Best Friends by Kim Hyun
|Best Friends by Kim Hyun|
|Category: For Sharing|
|Reviewer: Sam Tyler|
|Summary: Help to teach an older baby some of the words that they will need.|
|Buy? Maybe||Borrow? Maybe|
|Pages: 22||Date: March 2015|
|Publisher: Campbell Books|
Teaching your young child new words is one of the wonders of parenthood, but once you have grown tired of teaching them mildly rude words, what is next? Thankfully, like with most thing in modern living, there is a book to help you that is full of popular and useful phrases to use in everyday situations. I mean who else is going to teach you to say Pardon Me, if you have an accident?
Best Friends is not a storybook, but instead a series of situations that people find themselves in every day. Bear, Elephant and their friends are only toddlers and want to know what words they should use when they fall over or even break wind! Best Friends aims to teach an older baby some of the basic phrases that will get them through their early years until they develop a little more (then regress again as a teenager).
This is a book that is equal parts charming and disturbing. On the positive side it does a great job of creating recognisable scenarios for a baby to understand. Usually two or three characters are on a double page spread; let’s say a pair of twins going to bed. The phrase Night, Night will be in clear and bold lettering from the parent’s mouth. The illustrations that Kim Hyun has created really let you talk around the subject with your baby so that they can hopefully understand what is going on and start to link the words on the page with what you say every night to them.
In terms of colour and activity you cannot fault the pictures, there is a lot going on, but you can argue that the characters look a little odd. For me, the drawings at times were almost pastiches of animal characters and look a little odd. It could be that they are so generic or that they remind me of animal characters that would be used in a mock cartoon. They are nice enough to look at for a baby, but for the adult, Hyun’s drawings can look just a little off. The slightly odd creatures are not helped by the monosyllabic style the book takes. It is designed to be educational, but there is something a little freaky about two people just saying a single word to one another.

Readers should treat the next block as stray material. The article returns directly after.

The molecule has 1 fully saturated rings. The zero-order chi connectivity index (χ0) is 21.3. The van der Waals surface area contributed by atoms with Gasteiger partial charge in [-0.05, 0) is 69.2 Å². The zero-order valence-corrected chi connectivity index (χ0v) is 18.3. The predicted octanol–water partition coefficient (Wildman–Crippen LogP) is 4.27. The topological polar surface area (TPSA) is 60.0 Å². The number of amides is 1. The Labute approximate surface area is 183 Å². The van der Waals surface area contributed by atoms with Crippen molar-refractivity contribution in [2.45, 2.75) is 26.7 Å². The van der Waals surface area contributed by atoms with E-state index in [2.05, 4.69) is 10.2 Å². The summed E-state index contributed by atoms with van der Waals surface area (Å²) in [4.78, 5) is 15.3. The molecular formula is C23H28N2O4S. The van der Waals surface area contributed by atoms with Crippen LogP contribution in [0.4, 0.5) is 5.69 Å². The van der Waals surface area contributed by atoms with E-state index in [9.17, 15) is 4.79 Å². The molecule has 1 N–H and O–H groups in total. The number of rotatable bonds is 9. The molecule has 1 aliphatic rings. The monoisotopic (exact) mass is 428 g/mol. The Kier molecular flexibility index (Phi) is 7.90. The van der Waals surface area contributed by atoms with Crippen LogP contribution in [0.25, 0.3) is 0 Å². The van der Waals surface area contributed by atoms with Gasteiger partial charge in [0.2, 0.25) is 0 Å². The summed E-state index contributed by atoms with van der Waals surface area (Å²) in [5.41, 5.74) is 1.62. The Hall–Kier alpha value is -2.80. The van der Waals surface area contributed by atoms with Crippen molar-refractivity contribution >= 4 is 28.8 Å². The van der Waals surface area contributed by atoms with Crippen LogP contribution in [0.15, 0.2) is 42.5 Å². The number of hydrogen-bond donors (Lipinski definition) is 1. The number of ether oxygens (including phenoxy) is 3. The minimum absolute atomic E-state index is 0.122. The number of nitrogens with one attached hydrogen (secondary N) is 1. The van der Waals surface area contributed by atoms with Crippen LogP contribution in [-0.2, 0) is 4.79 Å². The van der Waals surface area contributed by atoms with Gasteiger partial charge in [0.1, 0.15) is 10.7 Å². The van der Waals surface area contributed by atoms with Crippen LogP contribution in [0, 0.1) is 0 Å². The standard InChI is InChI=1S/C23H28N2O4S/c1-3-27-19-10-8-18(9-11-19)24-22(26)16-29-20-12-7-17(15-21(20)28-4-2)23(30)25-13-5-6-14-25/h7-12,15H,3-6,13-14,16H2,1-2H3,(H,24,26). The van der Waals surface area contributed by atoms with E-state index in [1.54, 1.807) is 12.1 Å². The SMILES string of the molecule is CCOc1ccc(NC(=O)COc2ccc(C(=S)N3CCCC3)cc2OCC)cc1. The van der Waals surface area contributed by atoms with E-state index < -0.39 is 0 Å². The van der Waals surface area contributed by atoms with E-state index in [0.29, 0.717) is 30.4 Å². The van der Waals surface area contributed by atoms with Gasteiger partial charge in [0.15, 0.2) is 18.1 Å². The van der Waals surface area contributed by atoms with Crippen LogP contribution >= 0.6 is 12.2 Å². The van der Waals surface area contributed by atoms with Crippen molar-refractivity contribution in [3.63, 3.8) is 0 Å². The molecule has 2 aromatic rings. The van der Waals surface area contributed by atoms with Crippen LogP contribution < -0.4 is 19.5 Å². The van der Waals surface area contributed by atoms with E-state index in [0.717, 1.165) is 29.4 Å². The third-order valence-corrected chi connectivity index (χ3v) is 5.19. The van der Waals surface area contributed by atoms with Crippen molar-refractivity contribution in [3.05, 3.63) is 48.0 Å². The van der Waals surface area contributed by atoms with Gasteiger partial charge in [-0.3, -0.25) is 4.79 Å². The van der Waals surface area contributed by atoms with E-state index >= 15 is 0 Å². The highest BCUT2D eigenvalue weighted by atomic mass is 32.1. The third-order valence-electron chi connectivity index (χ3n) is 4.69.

As an educational tool Best Friends does a good job. Word and image association usually comes in the form a series of pictures of animals or fruits with their names. This book adds the layer of a scenario that puts what is being in said into context. The good work of the book is a underdone by the illustrations that are a little on the peculiar side that only end up exaggerating the bizarre nature of a book made up of one and two word sentences.
Another children’s book that embraced oddity, but to good effect is My Pet Book by Bob Staake and for those that want to know more about the development of language in babies, check out How Language Works: How Babies Babble, Words Change Meaning and Languages Live or Die by David Crystal.
You can read more book reviews or buy Best Friends by Kim Hyun at Amazon.co.uk.
You can read more book reviews or buy Best Friends by Kim Hyun at Amazon.com.
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